Flowering dogwood (Cornus florida) is a small native tree that blooms in spring and is very popular with wildlife, birds and butterflies in particular. It is a favorite of the little blue azure butterfly for laying its eggs. Pussy willows, despite their unruly growth habit, make a nice specimen plant in an out-of-the-way spot in the yard. There are plenty of willows to pick from with pretty stems and interesting catkins that can be forced in the spring and then dried for later use in craft projects.

Editor Courtney ready to journey upon her topiary camel.

Container Gardening with Animal Plant Names

Don’t think you have enough space for a garden? You can always find room for a container garden, using miniature plants with animal names, such as Cosmos “Little Lady Birds,” cardinal climber vine and zinnia “Polar Bear.” Animal-shaped containers are also fun to plant and AAS Winner Marigold “Big Duck Gold” is an easy-to-grow plant from seed and looks great in containers.

Use these plants as garden accents. Plant catnip in a pot shaped like a cat or Bunny Tails, an annual grass, in a container shaped like a rabbit.

Wildflowers & Weeds with Animal Names

Cultivated plants are not the only plants with animal names. Wildflowers and weeds with animal names can extend the fun beyond the garden’s boundaries. Goatsbeard (Tragopogon pretenses) is a biennial member of the Asteraceae family and native to Europe, Central Asia and Turkey. The genus name Tragopogon originates from two Greek words: Tragos means “goat” and pogon means “Beard,” which describes the fuzzy seed head produced by the plant after flowering. Another common name for this plant is “Jack Go To Bed At Noon” because of its faithful habit of closing its flowers at about noon. During the 18th century, farmers in France and England based their lunch break on the movement of this flower.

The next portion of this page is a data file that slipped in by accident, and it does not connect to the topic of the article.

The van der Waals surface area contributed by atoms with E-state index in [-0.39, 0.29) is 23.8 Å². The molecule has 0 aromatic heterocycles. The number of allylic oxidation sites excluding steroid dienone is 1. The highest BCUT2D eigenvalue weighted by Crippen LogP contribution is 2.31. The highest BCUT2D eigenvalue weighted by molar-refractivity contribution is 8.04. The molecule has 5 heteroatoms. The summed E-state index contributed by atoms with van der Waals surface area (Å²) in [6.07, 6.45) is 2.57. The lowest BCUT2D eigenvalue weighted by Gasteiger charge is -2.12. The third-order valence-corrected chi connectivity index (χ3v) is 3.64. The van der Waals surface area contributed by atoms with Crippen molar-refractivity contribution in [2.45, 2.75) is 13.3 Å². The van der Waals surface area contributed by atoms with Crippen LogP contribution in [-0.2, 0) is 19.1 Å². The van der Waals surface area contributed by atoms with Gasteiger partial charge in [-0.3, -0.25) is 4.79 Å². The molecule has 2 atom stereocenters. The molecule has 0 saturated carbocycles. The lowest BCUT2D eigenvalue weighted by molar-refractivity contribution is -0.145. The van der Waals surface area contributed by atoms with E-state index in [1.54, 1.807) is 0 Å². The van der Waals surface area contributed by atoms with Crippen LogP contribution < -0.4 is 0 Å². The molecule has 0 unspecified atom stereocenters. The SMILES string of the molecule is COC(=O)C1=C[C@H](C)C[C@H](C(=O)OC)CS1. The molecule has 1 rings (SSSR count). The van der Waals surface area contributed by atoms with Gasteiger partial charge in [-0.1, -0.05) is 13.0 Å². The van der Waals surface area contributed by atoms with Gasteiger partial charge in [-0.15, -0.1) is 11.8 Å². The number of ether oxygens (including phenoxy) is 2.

Plants & People

Plants have supported human life from its beginning. The origins and meaning of plant names is a fascinating subject. The many variations of their descriptive labels teach us there are many different ways of relating, knowing and understanding plants and cultural ecology.

These are just a few suggestions of plants with animal names to get you started. Develop your own list and garden plan based on your available site. Check out gardening resources, plants, books and tools offered by National Garden Bureau members.

The bison is blooming!

A Short List of Plants with Animal Names

Sun Loving Plants

Butterfly weed, Asclepias tuberosa

Bunny Tails, Lagurus ovals

Cardinal flower, Lobelia cardinalis

Catmint, Nepeta

Cranesbill, Geranium

Dragon’s blood, Sedum

Harebell, Campanula roundifolia

Hens and Chicks, Sempervivum

Lamb’s ear, Stachys lanta

Leopard’s bane, Doronicum orientale

Turtlehead, Chelone glabra

Zebra grass, Miscanthus sinensis

Shade Tolerant Plants

Bee balm, Monarda didyma

Elephant ears, Colocasia esculent

Goat’s beard, Aruncus diocius

Monkey-flower, Mimulus rigens

Spiderwort, Tradescantia

Wildflowers & Weeds

Catchfly, Silene armeria

Cattails, Typha latifolia

Fleabane, Erigeron

Horsetail, Equisetum arvense

Horsemint, Monarda punctata

Yellow Goatsbeard, Tragopogon pretensis

Squirrel cup, Hepatica

Tickseed, Coreopsis lanceolata

Toadflax, Linaria vulgaris

Trout lily, Erythronium americanum

Viper’s bugloss, Erythronium americanum

Wake Robin, Trillium

Trees & Shrubs

Butterfly bush, Buddleia

Dinosaur tree, Ginkgo

Dogwood, Cornus florida

Pussy willow, Salix discolor

by Susan M Betz, author of Neighboring with Nature: Native Herbs for Purpose & Pleasure and Herbal Houseplants

This post about plant animal names is provided as an educational/inspirational service of the National Garden Bureau and our members.